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Archive for Wednesday, April 4, 2007

FDA proposes easing the rules on irradiated foods

April 4, 2007

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— The government proposed Tuesday relaxing its rules on labeling of irradiated foods and suggested it may allow some products zapped with radiation to be called "pasteurized."

The Food and Drug Administration said the proposed rule would require companies to label irradiated food only when the radiation treatment causes a material change to the product. Examples includes changes to the taste, texture, smell or shelf life of a food, which would be flagged in the new labeling.

The technique kills bacteria but does not cause food to become radioactive. Recent outbreaks of foodborne illness have revived interest in irradiation, even though it is not suitable for all food products. For example, irradiating diced Roma tomatoes makes them mushy, the FDA says.

The FDA also proposed letting companies use the term "pasteurized" to describe irradiated foods. To do so, they would have to show the FDA that the radiation kills germs as well as the pasteurization process does. Pasteurization typically involves heating a product to a high temperature and then cooling it rapidly.

In addition, the proposal would let companies petition the agency to use additional alternate terms other than "irradiated," something already allowed by the Farm Security and Rural Investment Act of 2002 but that no firms have pursued, according to the FDA.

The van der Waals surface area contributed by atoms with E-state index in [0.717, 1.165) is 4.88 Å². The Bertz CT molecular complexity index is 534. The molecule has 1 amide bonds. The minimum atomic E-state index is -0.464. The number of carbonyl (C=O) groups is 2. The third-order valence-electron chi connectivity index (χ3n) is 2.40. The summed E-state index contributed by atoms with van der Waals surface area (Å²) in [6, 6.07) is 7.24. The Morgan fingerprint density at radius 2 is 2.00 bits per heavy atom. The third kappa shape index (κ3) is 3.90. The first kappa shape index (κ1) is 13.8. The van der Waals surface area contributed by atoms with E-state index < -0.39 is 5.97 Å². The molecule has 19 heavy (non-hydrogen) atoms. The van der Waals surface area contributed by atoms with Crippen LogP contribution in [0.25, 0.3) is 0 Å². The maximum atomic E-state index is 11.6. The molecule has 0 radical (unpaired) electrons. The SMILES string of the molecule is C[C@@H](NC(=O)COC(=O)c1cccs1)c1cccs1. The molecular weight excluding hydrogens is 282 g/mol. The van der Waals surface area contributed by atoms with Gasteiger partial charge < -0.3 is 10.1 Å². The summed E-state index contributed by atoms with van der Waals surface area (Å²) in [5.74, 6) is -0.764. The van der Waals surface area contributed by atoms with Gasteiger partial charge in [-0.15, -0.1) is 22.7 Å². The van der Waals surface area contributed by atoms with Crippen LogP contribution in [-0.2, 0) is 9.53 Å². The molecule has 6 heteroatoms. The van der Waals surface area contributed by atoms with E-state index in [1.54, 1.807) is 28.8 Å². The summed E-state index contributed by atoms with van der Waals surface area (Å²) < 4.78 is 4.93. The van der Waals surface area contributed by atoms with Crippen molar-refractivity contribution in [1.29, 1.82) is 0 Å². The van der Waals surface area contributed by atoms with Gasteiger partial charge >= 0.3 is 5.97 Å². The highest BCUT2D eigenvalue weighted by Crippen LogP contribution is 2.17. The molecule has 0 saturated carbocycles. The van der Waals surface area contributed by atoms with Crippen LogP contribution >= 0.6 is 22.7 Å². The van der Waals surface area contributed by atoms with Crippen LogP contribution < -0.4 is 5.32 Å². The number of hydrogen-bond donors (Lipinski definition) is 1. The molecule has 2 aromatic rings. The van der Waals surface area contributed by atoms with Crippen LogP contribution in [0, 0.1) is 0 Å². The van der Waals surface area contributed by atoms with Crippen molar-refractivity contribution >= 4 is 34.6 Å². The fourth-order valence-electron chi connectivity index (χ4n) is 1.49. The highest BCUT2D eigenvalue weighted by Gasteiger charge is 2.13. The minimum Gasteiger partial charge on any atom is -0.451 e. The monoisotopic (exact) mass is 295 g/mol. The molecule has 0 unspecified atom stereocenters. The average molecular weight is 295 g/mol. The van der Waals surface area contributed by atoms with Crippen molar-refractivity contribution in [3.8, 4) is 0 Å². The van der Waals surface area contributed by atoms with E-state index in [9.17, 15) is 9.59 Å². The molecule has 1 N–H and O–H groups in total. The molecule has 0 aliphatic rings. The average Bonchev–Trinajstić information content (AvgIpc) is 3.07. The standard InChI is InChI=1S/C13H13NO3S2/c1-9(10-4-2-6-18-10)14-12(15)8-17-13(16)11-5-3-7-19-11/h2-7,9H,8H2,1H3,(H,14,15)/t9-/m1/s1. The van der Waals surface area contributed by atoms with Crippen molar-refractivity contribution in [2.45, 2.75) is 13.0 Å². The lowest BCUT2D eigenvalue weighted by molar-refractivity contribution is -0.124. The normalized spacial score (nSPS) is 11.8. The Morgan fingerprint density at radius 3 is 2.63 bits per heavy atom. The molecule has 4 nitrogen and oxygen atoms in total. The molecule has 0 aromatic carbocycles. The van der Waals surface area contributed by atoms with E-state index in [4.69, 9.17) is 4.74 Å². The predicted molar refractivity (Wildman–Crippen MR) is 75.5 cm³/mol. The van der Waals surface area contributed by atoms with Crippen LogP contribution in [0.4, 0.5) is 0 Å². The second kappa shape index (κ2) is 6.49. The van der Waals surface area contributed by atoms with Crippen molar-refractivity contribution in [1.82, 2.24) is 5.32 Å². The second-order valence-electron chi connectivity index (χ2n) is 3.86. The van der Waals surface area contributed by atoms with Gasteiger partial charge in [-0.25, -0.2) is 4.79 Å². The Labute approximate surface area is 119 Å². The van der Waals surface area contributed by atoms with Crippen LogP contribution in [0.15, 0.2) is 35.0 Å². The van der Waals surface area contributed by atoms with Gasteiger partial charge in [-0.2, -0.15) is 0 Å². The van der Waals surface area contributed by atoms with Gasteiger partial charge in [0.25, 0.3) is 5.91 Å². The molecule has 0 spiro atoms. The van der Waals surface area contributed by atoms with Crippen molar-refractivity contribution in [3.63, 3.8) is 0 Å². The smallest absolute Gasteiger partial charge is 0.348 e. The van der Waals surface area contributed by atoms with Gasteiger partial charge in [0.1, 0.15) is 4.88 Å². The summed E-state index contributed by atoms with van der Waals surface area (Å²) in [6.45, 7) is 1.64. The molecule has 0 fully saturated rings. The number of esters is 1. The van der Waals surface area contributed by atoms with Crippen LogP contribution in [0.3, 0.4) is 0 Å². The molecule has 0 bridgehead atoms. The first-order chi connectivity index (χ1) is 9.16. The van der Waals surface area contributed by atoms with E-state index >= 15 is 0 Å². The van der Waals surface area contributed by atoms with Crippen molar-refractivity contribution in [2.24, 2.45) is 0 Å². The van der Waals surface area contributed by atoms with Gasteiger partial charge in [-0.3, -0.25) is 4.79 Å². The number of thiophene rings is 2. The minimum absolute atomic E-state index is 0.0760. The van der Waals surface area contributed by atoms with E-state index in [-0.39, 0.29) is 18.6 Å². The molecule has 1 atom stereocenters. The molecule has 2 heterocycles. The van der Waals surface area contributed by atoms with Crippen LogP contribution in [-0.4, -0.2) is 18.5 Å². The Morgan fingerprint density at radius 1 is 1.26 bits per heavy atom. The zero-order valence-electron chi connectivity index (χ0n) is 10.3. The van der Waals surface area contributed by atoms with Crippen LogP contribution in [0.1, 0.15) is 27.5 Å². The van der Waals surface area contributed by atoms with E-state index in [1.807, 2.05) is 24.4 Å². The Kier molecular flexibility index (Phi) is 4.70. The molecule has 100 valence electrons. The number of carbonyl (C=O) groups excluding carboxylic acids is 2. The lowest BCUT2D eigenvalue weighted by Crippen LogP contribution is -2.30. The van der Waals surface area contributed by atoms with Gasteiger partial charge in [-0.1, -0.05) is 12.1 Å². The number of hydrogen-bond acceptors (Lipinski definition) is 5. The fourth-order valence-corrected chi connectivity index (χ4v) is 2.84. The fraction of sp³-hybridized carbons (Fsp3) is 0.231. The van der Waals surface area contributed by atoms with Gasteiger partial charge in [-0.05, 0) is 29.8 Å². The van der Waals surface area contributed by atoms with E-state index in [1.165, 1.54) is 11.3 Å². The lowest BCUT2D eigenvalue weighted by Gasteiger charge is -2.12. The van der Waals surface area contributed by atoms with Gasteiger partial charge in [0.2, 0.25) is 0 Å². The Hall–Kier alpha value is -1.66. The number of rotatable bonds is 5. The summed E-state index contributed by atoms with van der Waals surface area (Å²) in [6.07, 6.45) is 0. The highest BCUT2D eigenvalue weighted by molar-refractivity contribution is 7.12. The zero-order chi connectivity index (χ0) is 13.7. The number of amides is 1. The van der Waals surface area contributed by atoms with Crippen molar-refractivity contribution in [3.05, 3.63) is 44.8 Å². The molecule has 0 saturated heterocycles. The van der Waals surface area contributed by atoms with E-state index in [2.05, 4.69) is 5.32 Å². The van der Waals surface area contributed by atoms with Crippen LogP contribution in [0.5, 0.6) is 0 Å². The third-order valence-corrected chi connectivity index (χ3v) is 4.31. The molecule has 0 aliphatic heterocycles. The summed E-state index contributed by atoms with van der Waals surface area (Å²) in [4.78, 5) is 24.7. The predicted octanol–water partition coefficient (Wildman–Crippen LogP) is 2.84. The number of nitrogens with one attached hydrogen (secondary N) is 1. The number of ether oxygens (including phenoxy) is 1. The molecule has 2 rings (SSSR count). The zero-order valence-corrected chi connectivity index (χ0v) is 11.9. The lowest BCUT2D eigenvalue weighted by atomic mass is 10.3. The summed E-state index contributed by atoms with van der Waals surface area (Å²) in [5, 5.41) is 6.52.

The FDA posted the proposed revisions to its rules on irradiated foods on its Web site Tuesday, a day before they were to be published in the Federal Register. The FDA is publishing the proposal as required by the 2002 law.

FDA will accept public comments on the proposal for 90 days.

Comments

Ragingbear 7 years ago

Many products that we use today are irradiated as part of it's production. I have seen several filtered spring water systems use high intensity UV radiation to eliminate any potential microbes. Bandages are sterilized by placing them in a chamber and exposed to a significant amount of radiation.

As long as it's done properly, there is no residual radiation left behind once they process is done. What this does for us is allow us to extend shelf life of a wide variety of foodstuffs. As they will most likely be irradiated after being placed in a vacuum form package. This would theoretically mean that you could leave a package of steak on your car dashboard for a month, and have it still be edible.

There is less to fear here than there is from genetically modified crops.

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